This has been quite a big week for the auto industry, as manufacturers unveil the first lines of their 2016 portfolios at the 2015 North American International Auto Show (NAIAS) in Detroit. The annual auto show has a long history of being one of the most pivotal events of the year for auto manufacturers. This is the time of year to get excited. This is when we begin to have a sense of what is to come in the next 11 months of automobile production and when we get to see in what direction the industry will head. This is one of the biggest events in the auto industry for a reason.
The picture looks like a Ram 1500 that’s been in a wreck.
The above photo, a close-up of the headlight, fender, and hood of the new Tacoma, could very well have been a photo submitted by a Ram owner after a long and damaging day of off-roading.
Believe it or not, Toyota’s marketing department posted the picture in an effort to generate buzz for the all-new Tacoma pickup.
It’s a terrible picture. And people noticed.
Imagine a world where you never have to worry about turning down your brights as you drive. We’ve all been there, happily zooming down a country lane or lonely highway with the road in front of us bathed in ample light, our cars cutting through the darkness with high beams in full force.
Then a car approaches.
We think nothing of it until the approaching vehicle flashes its high beams, causing us to remember that we are blinding this fellow traveler. In our haste to quickly turn off the high beams, we spill our drink and accidentally flip on our right turn signal.
By the time we recover, the approaching car is long gone and we flip the high beams back on, only to repeat the process a few miles down the road.
There has to be a better way.
My goodness, it’s hard to switch gears from the new Ford GT to, well, anything else.
My personal gratification aside, there are many other surprises and exciting cars being shown at the Detroit Auto Show this week.
One of them took me completely off guard and provides a hopeful, and beautiful, look into the future of Buick.
It’s really not fair to continue to label Buick as the brand preferred by Florida retirees. Sure, there are plenty of old Regals and Centurys still parked at the buffets down there, but the new Buick is something else entirely. Instead of stodgy and practical, words like sleek and exciting come to mind. Buick cars routinely turn heads and gather comments like, “That’s a Buick?!?”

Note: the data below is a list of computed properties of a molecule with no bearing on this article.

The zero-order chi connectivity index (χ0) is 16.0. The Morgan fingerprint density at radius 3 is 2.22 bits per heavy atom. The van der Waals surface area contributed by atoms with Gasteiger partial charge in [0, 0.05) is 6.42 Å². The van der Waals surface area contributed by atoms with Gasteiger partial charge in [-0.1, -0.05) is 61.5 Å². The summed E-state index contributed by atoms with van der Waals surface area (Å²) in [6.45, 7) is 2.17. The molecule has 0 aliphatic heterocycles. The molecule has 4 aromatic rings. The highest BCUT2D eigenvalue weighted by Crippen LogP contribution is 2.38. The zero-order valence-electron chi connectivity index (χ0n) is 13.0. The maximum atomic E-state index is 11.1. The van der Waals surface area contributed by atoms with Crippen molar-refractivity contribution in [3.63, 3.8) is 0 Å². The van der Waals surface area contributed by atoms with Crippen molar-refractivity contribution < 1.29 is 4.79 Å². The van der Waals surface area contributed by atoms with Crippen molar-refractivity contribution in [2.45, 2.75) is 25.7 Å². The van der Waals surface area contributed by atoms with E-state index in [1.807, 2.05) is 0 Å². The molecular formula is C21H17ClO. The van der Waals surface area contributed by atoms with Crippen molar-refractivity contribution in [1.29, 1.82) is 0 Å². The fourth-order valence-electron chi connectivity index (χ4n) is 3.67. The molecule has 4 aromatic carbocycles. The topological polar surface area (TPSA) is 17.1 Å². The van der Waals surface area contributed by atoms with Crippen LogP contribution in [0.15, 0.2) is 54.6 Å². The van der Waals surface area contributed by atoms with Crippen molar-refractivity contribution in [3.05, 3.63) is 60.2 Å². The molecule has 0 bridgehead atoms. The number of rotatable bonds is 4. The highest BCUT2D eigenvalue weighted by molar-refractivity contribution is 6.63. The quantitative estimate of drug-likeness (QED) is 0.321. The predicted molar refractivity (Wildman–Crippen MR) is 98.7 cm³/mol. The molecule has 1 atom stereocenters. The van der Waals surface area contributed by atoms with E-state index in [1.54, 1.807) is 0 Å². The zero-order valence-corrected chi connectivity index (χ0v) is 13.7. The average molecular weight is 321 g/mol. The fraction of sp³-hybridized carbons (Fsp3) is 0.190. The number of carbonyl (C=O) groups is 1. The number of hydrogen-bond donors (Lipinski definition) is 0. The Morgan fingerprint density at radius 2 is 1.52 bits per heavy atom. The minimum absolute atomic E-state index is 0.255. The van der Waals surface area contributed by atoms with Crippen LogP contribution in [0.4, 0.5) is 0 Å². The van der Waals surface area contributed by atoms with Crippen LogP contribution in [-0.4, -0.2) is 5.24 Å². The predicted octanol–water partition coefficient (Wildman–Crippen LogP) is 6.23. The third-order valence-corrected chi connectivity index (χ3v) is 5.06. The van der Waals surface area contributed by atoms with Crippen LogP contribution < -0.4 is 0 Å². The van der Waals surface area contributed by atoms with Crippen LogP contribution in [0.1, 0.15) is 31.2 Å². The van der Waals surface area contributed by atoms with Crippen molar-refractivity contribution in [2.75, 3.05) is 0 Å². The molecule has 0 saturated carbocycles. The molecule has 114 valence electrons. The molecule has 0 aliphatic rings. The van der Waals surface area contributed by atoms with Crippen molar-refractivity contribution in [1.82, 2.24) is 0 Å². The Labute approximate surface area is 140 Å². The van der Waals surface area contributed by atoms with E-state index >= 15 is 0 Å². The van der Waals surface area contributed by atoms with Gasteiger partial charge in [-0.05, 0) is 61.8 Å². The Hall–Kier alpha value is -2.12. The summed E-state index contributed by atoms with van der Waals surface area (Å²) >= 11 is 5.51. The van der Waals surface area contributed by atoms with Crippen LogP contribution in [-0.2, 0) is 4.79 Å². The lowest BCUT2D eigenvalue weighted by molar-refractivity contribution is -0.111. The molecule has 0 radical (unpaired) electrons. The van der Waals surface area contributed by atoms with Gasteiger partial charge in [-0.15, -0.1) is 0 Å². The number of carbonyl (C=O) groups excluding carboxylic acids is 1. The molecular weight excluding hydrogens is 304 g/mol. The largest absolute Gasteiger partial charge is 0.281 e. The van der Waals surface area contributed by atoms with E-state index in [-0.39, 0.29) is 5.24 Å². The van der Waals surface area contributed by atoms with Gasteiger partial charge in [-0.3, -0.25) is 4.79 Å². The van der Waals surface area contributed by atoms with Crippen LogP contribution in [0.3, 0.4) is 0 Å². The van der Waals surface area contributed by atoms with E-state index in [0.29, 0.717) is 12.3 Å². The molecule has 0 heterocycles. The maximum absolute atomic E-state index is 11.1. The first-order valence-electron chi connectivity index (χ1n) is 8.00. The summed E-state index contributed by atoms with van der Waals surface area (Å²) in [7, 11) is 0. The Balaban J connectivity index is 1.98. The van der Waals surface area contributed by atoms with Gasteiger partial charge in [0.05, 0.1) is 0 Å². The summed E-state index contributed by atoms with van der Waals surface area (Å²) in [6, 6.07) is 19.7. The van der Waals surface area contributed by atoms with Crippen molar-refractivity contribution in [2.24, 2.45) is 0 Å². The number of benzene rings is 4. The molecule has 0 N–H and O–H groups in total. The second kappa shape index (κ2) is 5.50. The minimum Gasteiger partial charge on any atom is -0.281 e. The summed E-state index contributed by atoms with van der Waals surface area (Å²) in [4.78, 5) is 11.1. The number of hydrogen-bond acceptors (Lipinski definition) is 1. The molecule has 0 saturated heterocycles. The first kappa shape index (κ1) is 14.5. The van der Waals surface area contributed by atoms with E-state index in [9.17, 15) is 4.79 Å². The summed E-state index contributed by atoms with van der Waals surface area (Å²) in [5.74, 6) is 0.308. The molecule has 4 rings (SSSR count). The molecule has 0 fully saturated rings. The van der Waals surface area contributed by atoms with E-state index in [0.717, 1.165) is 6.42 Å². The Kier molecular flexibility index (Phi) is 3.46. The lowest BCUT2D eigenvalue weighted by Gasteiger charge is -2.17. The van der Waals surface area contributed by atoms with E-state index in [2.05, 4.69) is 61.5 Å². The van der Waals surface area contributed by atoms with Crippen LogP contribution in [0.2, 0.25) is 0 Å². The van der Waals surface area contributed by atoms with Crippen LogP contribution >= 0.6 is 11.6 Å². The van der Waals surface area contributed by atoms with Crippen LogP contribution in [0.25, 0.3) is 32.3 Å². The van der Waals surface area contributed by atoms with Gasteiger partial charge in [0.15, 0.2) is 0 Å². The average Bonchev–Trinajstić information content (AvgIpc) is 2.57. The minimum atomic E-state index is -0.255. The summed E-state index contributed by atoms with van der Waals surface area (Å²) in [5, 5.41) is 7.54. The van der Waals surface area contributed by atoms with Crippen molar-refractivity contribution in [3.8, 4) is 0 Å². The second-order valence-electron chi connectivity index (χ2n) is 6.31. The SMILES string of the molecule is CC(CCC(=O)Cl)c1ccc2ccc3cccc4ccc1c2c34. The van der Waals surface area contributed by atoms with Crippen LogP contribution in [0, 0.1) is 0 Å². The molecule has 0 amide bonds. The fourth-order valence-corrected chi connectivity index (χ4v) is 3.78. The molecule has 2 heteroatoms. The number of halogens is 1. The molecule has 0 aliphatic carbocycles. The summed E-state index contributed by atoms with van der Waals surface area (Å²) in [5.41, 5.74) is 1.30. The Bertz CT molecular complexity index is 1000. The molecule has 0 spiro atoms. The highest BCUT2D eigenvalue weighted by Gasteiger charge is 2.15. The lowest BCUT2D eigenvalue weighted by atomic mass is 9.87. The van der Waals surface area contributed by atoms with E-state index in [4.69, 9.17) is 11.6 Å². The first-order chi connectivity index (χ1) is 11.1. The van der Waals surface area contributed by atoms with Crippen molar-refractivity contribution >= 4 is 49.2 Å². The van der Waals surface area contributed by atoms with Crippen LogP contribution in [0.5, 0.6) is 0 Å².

In Detroit this week, Buick took the next step into becoming a genuine luxury car brand by unveiling the Avenir concept, a stunning GT sedan with rear-wheel drive and sloping sexy lines.
Well, thanks a lot, Ford. I had plans for today. Big plans. Thanks to you, I have no choice but to put them on hold. I was going to research and share a lot of information on a lot of cool cars, including new rides from the likes of Buick, Toyota, and Acura.
You and your fancy, overly produced car unveilings have made it virtually impossible to look at anything else and write a compelling piece on anything other than the one car you want guys like me to focus on:
The all-new Ford GT.
Warning: If you look once, you won’t look away.
How could it be true? Why would Chevrolet, which currently builds the electric/gas hybrid Volt, introduce a new electric car and call it the Bolt?
It seems that one of the top automakers in the world will resort to rhyming names of cars that are in the same class.
Some automakers employ nomenclature that use alliteration to label a certain class of vehicle, such as Ford and its SUVs that begin with E (Explorer, Escape, and Expedition) and its cars that begin with F (Fusion, Focus, and Fiesta).
That’s a strategy that makes sense. Using rhymes, as Chevy is now learning, will lead to nothing more than mockery.
The sad reality of the auto industry is that some vehicles don’t have long lifespans. This is always a sad time of year when we begin to realize some of our favorite models will not get refreshed for the new year. Of course, automakers and industry analysts have been hinting that some of these wouldn’t see a new edition, but now the reality is sinking in.
I’ve been known to watch the occasional cat video online or to sometimes partake in viewing compilations of motorcycle jump fails. Of course, I’ll waste time on dumb stuff, too, such as online quizzes that serve no purpose other than providing advertisers a place to reach me.
One of those quizzes sucked me in, and I normally wouldn’t share my results or admit that I used valuable work time to complete it, but today, being Friday and all, I’ll make an exception.
The quiz was titled, “Can You Match the Car to the Movie?”
Well, of course I can. I am, after all, a car guy, so I expected a hundred percent. As it turns out, to know your movie cars, it’s also good to know a thing or two about movies.
Which I apparently I don’t.
It died a quiet and uneventful death.
You may not know this, but Chrysler as a company no longer exists. A foreign company has overtaken the smallest of America’s Big Three automakers and erased its corporate name.
Does this mean Chrysler automobiles have disappeared with it?
Car shoppers will still have a few Chrysler vehicles to choose from, but those are limited to the 200, the 300, and the Town & Country. Chrysler Group LLC, the company that succeeded the original Chrysler Corporation that was formed in 1925, is now known as FCA US.
The change was official last year, but I think it’s fitting to take a moment and say goodbye to the company that Walter P. Chrysler founded 90 years ago.
Brand new Jaguar sports car, zero miles, never been driven. There’s no damage, and the price is a fraction of the cost of buying the same car brand new from a dealer. You won’t find a better deal anywhere!
Act fast and get one of the 1,200 available cars.
The cars were once on board the nearly sunk Hoegh Osaka.